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Although regulations dictate that Americans are not allowed to go on a ‘typical’ beach vacation while exploring the country, Steve Powers, owner of Hidden Treasure Tours in Long Beach, New York, said during last month's New York Times Travel Show that traveling to Cuba legally remains a great deal as compared to the rest of the Caribbean, thanks to cheap, commercial flights from the US.

In 2018, the island welcomed 4.78 million visitors with less than one million of those travelers arriving by cruise ship.

  • Published in Cuba

Cuban Foreign Minister Calls Canada's Move to Send Diplomats Home Disappointing

Cuba's Foreign Minister Bruno Rodriguez called Canada's decision to reduce the number of diplomats working in the island nation, due to alleged health conditions experienced by the staff, "disappointing and incomprehensible," suggesting no evidence had been provided about the alleged sickness suffered by the Canadian nationals.

"Cuba is a safe country where 115 embassies and 6 international agencies offices are accredited. Canada's decision to downscale diplomatic staff in #Havana is both disappointing and incomprehensible. There isn't the slightest evidence about the alleged health injuries," Rodriguez wrote on Twitter on Friday.

Global Affairs Canada said on Wednesday that Ottawa had decided to reduce the number of its diplomatic staff in Havana by half after another person became ill since the last confirmed case in November.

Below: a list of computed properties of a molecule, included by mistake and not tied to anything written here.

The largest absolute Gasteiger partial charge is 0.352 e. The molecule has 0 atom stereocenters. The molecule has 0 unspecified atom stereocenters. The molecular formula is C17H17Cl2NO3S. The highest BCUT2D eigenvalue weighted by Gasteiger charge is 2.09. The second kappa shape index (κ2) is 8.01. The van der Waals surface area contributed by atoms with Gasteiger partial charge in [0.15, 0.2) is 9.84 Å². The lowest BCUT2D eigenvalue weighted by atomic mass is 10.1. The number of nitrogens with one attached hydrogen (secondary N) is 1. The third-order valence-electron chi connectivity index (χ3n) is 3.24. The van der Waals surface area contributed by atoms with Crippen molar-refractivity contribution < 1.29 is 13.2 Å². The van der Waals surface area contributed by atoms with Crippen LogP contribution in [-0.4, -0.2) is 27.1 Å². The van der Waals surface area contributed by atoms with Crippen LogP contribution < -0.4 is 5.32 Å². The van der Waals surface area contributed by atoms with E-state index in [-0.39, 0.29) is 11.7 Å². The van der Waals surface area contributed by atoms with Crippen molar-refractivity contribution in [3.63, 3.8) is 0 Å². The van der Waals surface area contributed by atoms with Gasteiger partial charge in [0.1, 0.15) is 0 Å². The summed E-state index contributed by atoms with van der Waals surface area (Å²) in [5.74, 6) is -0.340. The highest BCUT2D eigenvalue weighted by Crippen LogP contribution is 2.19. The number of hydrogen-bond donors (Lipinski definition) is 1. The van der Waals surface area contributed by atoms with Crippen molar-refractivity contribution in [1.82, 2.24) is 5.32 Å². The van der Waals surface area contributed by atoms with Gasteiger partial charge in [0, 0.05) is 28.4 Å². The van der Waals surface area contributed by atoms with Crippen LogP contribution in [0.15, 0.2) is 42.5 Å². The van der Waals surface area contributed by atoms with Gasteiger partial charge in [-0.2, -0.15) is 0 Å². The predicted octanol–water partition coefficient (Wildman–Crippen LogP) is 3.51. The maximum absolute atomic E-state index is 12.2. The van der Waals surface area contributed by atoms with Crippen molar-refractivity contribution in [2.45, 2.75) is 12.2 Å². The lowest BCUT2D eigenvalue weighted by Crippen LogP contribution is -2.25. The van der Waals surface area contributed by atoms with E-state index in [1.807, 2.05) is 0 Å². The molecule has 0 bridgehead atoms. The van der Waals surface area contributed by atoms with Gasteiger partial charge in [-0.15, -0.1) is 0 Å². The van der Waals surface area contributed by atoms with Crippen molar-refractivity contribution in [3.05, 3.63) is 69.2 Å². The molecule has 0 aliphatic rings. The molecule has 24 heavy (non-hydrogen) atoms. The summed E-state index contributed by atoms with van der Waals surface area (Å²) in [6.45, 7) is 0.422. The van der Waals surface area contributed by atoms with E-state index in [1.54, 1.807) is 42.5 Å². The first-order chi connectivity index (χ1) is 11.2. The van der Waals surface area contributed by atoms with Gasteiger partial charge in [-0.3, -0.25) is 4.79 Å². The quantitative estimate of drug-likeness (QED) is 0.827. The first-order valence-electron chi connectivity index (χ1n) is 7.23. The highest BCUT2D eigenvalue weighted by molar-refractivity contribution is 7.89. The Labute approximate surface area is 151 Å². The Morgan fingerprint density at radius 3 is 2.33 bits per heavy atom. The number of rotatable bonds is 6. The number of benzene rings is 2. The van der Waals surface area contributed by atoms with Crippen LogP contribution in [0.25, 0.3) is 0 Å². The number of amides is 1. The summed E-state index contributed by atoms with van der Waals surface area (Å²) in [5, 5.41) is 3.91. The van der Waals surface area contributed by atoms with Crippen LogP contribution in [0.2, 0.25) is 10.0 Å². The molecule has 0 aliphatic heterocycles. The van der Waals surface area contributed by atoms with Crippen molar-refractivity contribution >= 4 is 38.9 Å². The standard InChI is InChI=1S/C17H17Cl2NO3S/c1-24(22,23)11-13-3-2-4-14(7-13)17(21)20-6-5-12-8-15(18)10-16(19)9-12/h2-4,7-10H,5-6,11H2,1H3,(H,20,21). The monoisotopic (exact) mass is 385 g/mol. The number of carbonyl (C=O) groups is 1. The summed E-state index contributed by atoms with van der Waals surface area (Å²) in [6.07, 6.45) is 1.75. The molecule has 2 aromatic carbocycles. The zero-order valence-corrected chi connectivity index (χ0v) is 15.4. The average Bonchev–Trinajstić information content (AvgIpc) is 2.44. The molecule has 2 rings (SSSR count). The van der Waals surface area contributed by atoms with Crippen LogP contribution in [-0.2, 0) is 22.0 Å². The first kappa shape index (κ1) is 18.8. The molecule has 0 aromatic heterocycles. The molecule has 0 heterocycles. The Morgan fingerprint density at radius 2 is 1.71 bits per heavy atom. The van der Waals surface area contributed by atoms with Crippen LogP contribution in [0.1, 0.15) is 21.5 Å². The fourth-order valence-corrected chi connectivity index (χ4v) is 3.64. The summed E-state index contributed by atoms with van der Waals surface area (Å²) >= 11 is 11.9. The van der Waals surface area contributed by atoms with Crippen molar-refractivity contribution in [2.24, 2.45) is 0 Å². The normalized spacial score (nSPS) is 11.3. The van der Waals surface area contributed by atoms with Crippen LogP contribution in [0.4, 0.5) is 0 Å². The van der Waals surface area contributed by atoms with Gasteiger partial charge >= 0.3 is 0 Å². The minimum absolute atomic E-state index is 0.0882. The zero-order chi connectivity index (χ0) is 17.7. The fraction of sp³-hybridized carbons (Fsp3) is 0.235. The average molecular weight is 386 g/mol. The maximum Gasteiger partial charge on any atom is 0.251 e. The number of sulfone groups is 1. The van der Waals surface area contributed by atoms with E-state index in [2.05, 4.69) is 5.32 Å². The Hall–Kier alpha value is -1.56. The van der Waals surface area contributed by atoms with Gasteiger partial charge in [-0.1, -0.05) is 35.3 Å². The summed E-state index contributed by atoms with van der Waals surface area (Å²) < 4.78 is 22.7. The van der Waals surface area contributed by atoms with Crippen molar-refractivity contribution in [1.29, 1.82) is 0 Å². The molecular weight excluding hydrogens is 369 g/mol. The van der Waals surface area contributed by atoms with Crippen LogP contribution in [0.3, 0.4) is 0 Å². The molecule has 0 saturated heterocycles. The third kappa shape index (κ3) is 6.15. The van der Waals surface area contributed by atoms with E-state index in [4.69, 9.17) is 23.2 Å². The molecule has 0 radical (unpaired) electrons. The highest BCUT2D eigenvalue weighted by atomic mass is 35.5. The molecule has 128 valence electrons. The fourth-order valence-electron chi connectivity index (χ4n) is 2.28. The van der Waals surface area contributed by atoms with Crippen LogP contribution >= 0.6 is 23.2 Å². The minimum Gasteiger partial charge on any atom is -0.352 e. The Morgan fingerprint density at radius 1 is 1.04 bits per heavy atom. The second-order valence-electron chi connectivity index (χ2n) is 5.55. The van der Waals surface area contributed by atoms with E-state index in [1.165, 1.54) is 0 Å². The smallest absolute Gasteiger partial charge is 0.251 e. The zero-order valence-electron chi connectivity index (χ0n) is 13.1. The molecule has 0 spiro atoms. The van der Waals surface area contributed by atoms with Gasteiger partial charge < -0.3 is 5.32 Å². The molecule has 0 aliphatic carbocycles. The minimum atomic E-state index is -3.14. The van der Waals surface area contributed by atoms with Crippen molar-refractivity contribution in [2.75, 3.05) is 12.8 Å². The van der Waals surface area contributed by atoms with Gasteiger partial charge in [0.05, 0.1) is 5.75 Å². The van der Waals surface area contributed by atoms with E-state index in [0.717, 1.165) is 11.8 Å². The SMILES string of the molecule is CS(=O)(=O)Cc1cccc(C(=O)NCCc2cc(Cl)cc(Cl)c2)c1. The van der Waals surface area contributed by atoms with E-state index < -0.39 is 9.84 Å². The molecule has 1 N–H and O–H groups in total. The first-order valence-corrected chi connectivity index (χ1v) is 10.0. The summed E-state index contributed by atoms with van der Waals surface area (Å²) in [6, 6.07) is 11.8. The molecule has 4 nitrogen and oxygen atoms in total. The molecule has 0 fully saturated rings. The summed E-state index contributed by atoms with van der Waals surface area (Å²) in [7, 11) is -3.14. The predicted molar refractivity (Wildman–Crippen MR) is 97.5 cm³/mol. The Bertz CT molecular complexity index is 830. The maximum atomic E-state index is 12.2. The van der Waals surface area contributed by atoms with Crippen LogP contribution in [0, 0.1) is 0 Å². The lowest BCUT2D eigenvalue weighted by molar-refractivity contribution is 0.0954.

According to Ottawa, the case brought the total number of affected Canadian employees, spouses and dependants in Cuba to 14. The Canadian government continued to investigate the potential causes of the unusual health symptoms these individuals have experienced; however, so far there had been no cause identified, the foreign office said.

Notably, in 2017, the US authorities said that some of the diplomats working at the US embassy in Cuba had been affected by an audio device and showed strange symptoms similar to the ones displayed by the Canadian embassy staff.

  • Published in Cuba

Canada Labour Congress with 3M Members, Denounces Trudeau's Support for Intervention in Venezuela

“The CLC vehemently rejects a militarized solution to this crisis; the people of Latin America have not forgotten the brutal history of military rule in the region.”